1:50:46 PM: Interesting talk about internet activism in the Middle East by an inspiring young woman – Esra’a Al Shafei of mideastyouth.com

1:54:44 PM: Esra’a Al Shafei the difference between digital activism in the East and in the West: here people are allowed to say what they want.

2:00:15 PM: Cory Doctorow paraphrased my diploma thesis of 2000 – so there was a way to turn it into a bestseller. Note to self: surfing is on the wave.

2:02:21 PM: Mary C. Joyce explained that online activism was a big thing for Obama, but it wasn’t what the election. The candidate was.

2:03:42 PM: That’s why it probably won’t matter that Angela Merkel has only about 6,000 supporters on her facebook profile…

2:05:16 PM: Later this afternoon, there will be an interesting discussion about an emerging European digital sphere.

2:05:30 PM: BTW, my twitter account is @almostadiary.

2:07:58 PM: But now: political blogs in Germany – and they put that in the agenda without any kind of question mark…

4:42:40 PM: The panel about the European blogosphere with Jon Worth and Jeremie Zimmermann was quite inspiring. Watch out for buses in Brussels.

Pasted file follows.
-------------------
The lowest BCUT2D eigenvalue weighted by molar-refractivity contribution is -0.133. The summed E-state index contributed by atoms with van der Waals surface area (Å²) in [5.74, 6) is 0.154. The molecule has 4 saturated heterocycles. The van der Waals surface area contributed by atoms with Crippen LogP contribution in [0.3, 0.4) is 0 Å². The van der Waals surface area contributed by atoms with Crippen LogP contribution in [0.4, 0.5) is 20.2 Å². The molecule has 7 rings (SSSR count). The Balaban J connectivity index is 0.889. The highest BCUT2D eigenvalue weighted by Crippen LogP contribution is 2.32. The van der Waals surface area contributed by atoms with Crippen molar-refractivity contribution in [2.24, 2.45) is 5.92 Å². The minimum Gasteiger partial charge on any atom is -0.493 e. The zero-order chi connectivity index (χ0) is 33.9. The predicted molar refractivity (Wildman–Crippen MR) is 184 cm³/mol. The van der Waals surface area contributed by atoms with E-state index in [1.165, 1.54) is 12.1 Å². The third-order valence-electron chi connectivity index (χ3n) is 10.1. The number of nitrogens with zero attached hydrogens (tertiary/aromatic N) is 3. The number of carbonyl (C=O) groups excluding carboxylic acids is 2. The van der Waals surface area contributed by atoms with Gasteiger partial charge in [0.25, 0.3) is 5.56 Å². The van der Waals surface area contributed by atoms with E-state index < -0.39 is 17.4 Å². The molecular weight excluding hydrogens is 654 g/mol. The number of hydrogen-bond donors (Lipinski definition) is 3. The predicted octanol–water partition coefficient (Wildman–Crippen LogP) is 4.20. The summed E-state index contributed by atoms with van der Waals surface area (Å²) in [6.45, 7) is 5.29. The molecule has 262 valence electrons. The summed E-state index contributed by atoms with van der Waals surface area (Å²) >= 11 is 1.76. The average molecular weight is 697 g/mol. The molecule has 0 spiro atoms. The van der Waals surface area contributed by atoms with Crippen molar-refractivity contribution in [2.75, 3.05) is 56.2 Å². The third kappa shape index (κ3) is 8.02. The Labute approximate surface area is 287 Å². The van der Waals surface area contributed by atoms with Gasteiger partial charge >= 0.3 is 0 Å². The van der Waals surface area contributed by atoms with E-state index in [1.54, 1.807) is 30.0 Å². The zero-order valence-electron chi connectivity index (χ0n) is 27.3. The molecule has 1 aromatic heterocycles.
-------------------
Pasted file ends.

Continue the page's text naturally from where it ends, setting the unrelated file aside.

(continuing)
JPMorgan March Global PMI Report Shows (Slightly) Slowing Contraction

Data from the JPMorgan March Global PMI provide solid evidence that the speed of contraction in global manufacturing is lessening at the present time. Indexes tracking trends in output and new orders generally continued to rise across the globe, and are in general now up significantly from the series lows registered at the end of 2008. However, both the output and the new orders indexes remained at very low levels, all still signalling continuing contraction and well below those consistent with anything resembling a recovery in either component. Continue reading

What now?

The Royal Marines have hauled down their flag in Basra; this doesn’t mark the end of the British presence in Iraq, but more the beginning of the end, or, even more accurately, the end of the beginning of the end of the end. Most of them will be out by July, leaving only a small contingent to train the Iraqi army and add tone to what would otherwise be a mere vulgar brawl. The Romanians, the only other major European troop contingent still in Iraq (about 300 strong), will be gone by July too. By August, the only European soldiers left will be trainers – either British, Romanian, or the handfuls of others operating under the Nato training mission.